Collaborating to improve the integration of basic science into health professions education and practice

Lecture by: Leslie H. Fall, MD
Presented at the 2017 CLIME Together Symposium for Excellence in Health Professions Education at the Talaris Conference Center (Seattle, WA)

The 2015 Institute of Medicine report on “Improving Diagnosis in Healthcare” notes that diagnosis and diagnostic errors have been largely unappreciated in efforts to improve the quality and safety of healthcare. One of the primary roles of health care training programs is to help learners develop medical decision-making skills, and to do so with graduated levels of independence. Effective cognitive integration of basic and clinical science concepts plays an essential role in enhancing diagnostic accuracy for novice clinicians. Furthermore, the ability to transfer knowledge obtained in one clinical context to solve a new problem, or the same problem in another context, is critical to the development of clinical expertise.

Unfortunately, many students who have demonstrate adequate basic science understanding in the preclinical curriculum are often unable to apply this knowledge to clinical problem-solving. Meanwhile, the relevant scientific knowledge of both basic and clinical instructors is often encapsulated, challenging their ability to help students learn and effectively integrate and use core concepts. In this hour, we will explore the reasons behind expert knowledge encapsulation, and consider collaborative methods for “unpacking” instructors’ knowledge and reinforcing its connections to clinical decisions in order to facilitate student activation of their basic science knowledge, improving both diagnostic accuracy and long-term retention, towards the ultimate end of clinical entrustment.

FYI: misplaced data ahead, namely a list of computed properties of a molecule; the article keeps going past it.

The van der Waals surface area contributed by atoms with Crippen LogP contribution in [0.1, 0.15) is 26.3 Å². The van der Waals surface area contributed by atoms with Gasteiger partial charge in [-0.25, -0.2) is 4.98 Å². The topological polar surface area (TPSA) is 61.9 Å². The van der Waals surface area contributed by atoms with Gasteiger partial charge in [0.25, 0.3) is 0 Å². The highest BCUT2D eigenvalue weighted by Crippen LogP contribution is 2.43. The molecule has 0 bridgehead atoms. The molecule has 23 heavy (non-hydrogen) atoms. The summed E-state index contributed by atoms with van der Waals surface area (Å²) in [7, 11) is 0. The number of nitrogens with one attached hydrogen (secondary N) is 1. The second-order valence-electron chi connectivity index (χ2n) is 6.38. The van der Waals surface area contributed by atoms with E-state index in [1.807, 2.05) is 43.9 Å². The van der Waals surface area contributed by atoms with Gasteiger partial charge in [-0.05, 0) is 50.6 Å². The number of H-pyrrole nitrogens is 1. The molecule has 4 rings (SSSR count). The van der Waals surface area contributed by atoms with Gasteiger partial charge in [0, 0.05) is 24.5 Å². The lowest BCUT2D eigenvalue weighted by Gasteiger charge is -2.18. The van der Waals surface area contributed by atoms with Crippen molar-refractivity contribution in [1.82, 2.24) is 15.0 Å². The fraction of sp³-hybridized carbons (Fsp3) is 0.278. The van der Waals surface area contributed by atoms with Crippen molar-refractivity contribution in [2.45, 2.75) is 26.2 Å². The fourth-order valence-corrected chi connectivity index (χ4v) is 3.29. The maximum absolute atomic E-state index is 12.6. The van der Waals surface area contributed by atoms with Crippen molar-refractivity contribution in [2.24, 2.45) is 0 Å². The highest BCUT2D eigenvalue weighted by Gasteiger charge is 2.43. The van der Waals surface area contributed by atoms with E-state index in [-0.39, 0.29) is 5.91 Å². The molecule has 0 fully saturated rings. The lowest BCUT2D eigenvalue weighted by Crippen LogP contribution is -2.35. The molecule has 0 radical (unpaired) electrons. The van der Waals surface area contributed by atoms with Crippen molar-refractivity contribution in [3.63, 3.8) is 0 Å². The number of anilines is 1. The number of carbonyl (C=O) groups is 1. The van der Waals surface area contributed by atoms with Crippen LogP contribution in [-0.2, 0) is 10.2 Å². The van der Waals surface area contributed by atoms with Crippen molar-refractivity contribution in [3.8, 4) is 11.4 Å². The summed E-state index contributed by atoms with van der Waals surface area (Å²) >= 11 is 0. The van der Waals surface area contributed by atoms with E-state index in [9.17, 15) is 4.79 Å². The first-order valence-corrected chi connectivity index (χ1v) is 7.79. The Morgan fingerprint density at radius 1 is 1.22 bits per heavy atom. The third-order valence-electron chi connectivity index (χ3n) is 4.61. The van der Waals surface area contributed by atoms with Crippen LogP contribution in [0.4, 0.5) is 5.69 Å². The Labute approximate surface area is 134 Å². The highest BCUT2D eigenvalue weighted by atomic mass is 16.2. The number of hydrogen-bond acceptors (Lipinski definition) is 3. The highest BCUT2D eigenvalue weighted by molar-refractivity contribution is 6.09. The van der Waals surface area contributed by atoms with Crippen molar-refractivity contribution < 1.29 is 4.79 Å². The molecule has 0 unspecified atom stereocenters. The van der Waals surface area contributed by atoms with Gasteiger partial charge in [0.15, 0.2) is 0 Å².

Dr. Leslie H. Fall is a nationally recognized expert in faculty development, learning design and use of technology in medical education. She is the former Associate Dean for Faculty Development, and co-led the Pedagogy, Teaching and Mentorship Working Group for the Dartmouth College strategic plan. Following a pediatric residency at the University of California at Irvine, Leslie completed a medical education fellowship at Michigan State University in 1995 and has over 10 years of experience as a clerkship director and five years’ experience as a residency program director. She is a 2013 fellow of the Executive Leadership in Academic Medicine for women (ELAM).

Leslie is also the co-founder and executive director of MedU, a non-profit social enterprise with a mission to advance medical education through collaborative development, dissemination and research of technology-enabled medical education programs. The majority of US and Canadian medical schools subscribe to at least one of MedU’s virtual patient courses, with over 30,000 registered new users per year and over 800,000 case sessions completed annually. She looks forward to mentoring faculty in curriculum development, learning design, clinical skills coaching, educational leadership and scholarship, entrepreneurship, and career planning.